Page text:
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I'd like to use __thread modifier, as a substitution for thread_local from C++11, in g++. Unfortunately my local thread variable doesn't have trivial constructor (it has to set the value of one integer components). I think about using this kind of construction:

__thread MyVariable *var;

__thread MyVariable* MyClass::var = nullptr;

End every time I'd like to get an acces to var I check if it was allocated:

if(var == nullptr)
   var = new MyVariable(42);

But I have no idea, how to free allocated in this way memory.

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delete it at the end of your threads lifetime. –  Anony-Mousse Feb 5 '12 at 11:48

2 Answers 2

up vote 2 down vote accepted

__thread storage specifier can not handle objects with non-trivial constructors and destructors.

For objects with non-trivial constructors and destructors you may like to use boost::thread_specfic_ptr<>. When a thread terminates boost::thread_specfic_ptr<> invokes delete on the corresponding thread-specific object.

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Unfortunately I cannot use boost::thread_specific_ptr<> inside a class, which will be passed to std::thread. –  Dejwi Feb 5 '12 at 14:05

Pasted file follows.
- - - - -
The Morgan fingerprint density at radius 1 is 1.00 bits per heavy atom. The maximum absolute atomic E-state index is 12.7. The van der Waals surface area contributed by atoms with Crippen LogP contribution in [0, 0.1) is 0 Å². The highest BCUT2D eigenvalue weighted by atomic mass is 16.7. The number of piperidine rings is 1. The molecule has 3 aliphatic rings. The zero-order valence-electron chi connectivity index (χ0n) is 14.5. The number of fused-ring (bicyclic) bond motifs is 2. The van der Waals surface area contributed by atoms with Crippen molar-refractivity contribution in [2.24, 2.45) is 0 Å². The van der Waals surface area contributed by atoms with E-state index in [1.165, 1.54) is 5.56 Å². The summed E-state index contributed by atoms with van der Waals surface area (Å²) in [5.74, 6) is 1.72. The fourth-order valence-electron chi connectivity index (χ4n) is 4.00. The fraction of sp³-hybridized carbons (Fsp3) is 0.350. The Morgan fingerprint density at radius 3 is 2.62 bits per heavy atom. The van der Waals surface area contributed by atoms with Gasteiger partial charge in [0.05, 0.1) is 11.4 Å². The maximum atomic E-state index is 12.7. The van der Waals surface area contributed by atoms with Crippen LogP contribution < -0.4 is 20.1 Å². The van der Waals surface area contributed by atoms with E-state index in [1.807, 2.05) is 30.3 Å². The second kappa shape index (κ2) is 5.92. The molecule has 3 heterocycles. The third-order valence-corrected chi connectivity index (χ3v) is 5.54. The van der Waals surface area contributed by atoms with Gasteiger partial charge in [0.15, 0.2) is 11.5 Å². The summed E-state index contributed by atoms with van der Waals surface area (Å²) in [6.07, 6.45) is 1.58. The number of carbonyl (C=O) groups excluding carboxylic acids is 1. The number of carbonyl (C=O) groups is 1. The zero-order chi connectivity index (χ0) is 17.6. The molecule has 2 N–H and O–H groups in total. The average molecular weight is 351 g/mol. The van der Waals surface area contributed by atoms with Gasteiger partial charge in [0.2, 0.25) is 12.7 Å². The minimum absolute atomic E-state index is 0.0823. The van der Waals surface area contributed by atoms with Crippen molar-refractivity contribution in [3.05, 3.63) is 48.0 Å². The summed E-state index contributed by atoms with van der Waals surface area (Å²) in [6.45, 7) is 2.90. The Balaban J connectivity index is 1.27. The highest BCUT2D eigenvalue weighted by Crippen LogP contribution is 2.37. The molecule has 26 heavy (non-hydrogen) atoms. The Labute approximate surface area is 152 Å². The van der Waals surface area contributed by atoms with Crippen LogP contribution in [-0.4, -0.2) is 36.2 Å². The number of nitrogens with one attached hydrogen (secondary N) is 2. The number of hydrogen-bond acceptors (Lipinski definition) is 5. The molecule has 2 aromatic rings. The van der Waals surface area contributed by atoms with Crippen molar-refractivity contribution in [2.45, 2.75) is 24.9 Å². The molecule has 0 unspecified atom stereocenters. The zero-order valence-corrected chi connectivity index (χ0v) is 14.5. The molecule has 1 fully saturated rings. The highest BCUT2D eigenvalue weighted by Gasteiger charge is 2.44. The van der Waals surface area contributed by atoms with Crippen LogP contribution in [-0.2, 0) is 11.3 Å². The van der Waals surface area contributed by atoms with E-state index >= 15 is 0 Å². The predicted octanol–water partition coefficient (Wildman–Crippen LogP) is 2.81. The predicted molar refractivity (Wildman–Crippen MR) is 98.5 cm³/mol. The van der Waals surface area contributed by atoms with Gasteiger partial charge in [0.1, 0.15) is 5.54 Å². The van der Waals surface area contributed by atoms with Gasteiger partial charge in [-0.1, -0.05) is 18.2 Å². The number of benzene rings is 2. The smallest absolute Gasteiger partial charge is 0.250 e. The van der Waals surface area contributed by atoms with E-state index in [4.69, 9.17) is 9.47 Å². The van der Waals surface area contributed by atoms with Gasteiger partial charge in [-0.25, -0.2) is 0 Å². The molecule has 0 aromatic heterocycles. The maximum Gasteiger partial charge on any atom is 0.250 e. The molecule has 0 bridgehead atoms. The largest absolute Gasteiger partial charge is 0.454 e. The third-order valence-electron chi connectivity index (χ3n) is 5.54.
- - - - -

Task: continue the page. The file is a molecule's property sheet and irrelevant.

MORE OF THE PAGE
Simple example to reproduce that error: –  Dejwi Feb 5 '12 at 16:13
boost::thread_specfic_ptr<> is non-copyable, however, an instance of Run gets copied when passed to thread constructor. –  Maxim Egorushkin Feb 5 '12 at 16:16
Explain the problem you're trying to solve with thread-specific storage. Sample code you posted doesn't give enough context. –  Maxim Egorushkin Feb 5 '12 at 16:21

I've written a small demo program to show how to define a thread_local macro that works with non-trivial types and stores everything with __thread duration. It is superior to boost::thread_specific_ptr because it doesn't do any dynamic memory allocation.

See my answer to this question:

gcc 4.7 on linux pthreads - nontrivial thread_local workaround using __thread (no boost)

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